Like many, I greatly respect Ruth Bader Ginsburg. I use present tense because though she is no longer with us, her legacy can’t be erased (though some may try). Anyway my utmost respect for her isn’t going anywhere.
Over the last couple of months, every time there was a news alert that she’d been hospitalized, both my husband and I would cry out into the ether, “Just hang on until November. Just hang on, Ruth!” And she’d battle back.
But Friday’s news alert gave us no opportunity to pray for her health. The news told us only what we feared would happen. That she had passed to her rest, and of course, what that awful news would mean in the light of Donald Trump and his hijacking of the Republican party; who for the most part, appear to blindly follow him no matter where he goes.
There is a lot at stake for progressive people if he is goes through with naming her replacement and the confirmation goes through.
So instead of wallowing in this bad turn of events (among nearly everything about 2020). I decided to learn more about this diminutive woman who wielded so much power–not just for her job, but who she was as a mighty, mighty, human being.
So, like so many I’m sure, I finally watched RBG on Hulu this morning. And goodness–was she a woman my heart loves. Brilliant, hardworking, funny, principled, disciplined, persistent, wise, and loving, yes loving.
What I love about a good documentary on a person is how you often get to see the human side of a legend. RBG was a woman who thought deep and went after things women of her day weren’t encouraged to do.
Her husband Marty, the love of her life, played a big part in her pursuit of law, being drawn to her brilliance and beauty at Cornell University. She married young (as women did in her day) and had a baby. And then she went to law school. For any woman who has balanced advanced studies while raising a family and nurturing a marriage–you know what that entails. But few probably know that Marty–also in law school at the time–went through a bout of cancer then. And it was Ruth who organized his friends taking notes in class for him (that she would type up late in to the night before tackling her own studies), and cared for him and their two-year-old girl while staying on top of her own work. And she excelled at it–all of it. That sort of stuff deeply resonates with me.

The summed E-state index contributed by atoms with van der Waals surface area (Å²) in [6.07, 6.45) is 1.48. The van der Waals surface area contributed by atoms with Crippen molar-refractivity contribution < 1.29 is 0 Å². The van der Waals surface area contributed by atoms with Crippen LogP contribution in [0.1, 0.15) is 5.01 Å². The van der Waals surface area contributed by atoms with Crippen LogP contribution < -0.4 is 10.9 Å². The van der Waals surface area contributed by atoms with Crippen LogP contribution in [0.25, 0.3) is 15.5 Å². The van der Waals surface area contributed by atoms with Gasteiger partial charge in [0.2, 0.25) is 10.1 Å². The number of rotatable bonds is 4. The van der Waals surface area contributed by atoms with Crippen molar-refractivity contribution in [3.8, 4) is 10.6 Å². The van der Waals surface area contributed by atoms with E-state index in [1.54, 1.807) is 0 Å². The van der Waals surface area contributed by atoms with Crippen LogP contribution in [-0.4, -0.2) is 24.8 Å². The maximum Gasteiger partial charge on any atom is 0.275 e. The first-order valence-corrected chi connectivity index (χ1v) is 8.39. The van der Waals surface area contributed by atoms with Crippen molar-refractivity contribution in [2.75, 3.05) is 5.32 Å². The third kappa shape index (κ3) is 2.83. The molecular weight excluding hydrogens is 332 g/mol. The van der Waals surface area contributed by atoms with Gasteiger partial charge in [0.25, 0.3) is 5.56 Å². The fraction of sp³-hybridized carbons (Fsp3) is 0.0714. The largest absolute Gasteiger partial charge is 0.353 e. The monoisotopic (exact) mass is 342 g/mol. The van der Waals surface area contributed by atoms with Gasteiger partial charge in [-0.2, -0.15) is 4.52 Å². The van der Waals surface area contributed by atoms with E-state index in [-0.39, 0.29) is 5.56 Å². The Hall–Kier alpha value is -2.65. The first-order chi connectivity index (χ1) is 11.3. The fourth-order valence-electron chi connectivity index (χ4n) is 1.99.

When she graduated and went to find a job, most law firms had firm policies about not hiring women. She eventually found her niche, growing both her family and her career. The cases she was drawn to were ones that could actually change the laws of the day–making life more equal for women in many arenas.
And then came the day when she was called to the Supreme Court of the United States–by a progressive president who recognized the type of talent and wisdom what could only serve this country well.
She and Sandra Day O’Conner were the only women on the bench at that time. And the fashion statement of her varied collars was something the two came up with together. The robes allowed room for a man’s tie to show–so they both wore something that let the whole world know they were women as well as justices of the highest court in the land.
While not a social butterfly, she was a friend to many. Even Justice Antonin Scalia–a man who was not the easiest person to befriend. An avid lover of opera, Ruth and Scalia actually starred in a production together. Their joint interviews showed the depth of their respect and care for each other, even if they had profound differences over the law.
Her life is filled with lots of lessons for us to learn from–especially in these times we find ourselves in.
If you don’t know much about RBG, watch the documentary of the same name. There are other films to check out as well. Read up on her. Watch interviews. It’ll likely make you sad that she isn’t here anymore, but hopefully it’ll give you a reason to stand up, speak out, and carry on her legacy in your corners of the world.
And a final thought–especially to all us sheep and snowflakes–vote. There is no sitting this one out no matter how much you dislike the Biden/Harris ticket. The last time some Americans let complacency rule the day, we got what we have now. An utter dumpster fire.
It’s time to douse it out and get rid of it–in her memory and to honor her incredible, incredible legacy.